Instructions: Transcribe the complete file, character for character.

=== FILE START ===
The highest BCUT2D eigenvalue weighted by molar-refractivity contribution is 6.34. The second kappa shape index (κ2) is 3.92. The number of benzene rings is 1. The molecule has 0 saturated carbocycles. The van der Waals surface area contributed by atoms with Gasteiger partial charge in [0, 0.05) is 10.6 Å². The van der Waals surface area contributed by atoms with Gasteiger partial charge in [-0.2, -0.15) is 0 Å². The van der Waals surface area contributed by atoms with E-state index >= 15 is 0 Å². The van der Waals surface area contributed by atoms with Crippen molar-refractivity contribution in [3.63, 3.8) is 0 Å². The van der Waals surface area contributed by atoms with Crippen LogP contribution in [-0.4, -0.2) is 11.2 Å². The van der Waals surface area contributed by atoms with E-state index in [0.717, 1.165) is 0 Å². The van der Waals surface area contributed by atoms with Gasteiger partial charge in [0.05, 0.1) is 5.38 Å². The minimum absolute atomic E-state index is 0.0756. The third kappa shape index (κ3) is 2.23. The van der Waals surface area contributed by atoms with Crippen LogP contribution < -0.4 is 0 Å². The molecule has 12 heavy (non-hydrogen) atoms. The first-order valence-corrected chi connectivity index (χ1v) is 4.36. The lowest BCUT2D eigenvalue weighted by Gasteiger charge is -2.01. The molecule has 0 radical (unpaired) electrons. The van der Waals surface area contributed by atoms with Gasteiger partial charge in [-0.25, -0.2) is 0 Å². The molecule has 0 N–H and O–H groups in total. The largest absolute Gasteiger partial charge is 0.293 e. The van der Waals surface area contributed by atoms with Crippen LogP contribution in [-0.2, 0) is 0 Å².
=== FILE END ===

The highest BCUT2D eigenvalue weighted by molar-refractivity contribution is 6.34. The second kappa shape index (κ2) is 3.92. The number of benzene rings is 1. The molecule has 0 saturated carbocycles. The van der Waals surface area contributed by atoms with Gasteiger partial charge in [0, 0.05) is 10.6 Å². The van der Waals surface area contributed by atoms with Gasteiger partial charge in [-0.2, -0.15) is 0 Å². The van der Waals surface area contributed by atoms with E-state index >= 15 is 0 Å². The van der Waals surface area contributed by atoms with Crippen molar-refractivity contribution in [3.63, 3.8) is 0 Å². The van der Waals surface area contributed by atoms with Crippen LogP contribution in [-0.4, -0.2) is 11.2 Å². The van der Waals surface area contributed by atoms with E-state index in [0.717, 1.165) is 0 Å². The van der Waals surface area contributed by atoms with Gasteiger partial charge in [0.05, 0.1) is 5.38 Å². The minimum absolute atomic E-state index is 0.0756. The third kappa shape index (κ3) is 2.23. The van der Waals surface area contributed by atoms with Crippen LogP contribution < -0.4 is 0 Å². The molecule has 12 heavy (non-hydrogen) atoms. The first-order valence-corrected chi connectivity index (χ1v) is 4.36. The lowest BCUT2D eigenvalue weighted by Gasteiger charge is -2.01. The molecule has 0 radical (unpaired) electrons. The van der Waals surface area contributed by atoms with Gasteiger partial charge in [-0.25, -0.2) is 0 Å². The molecule has 0 N–H and O–H groups in total. The largest absolute Gasteiger partial charge is 0.293 e. The van der Waals surface area contributed by atoms with Crippen LogP contribution in [-0.2, 0) is 0 Å².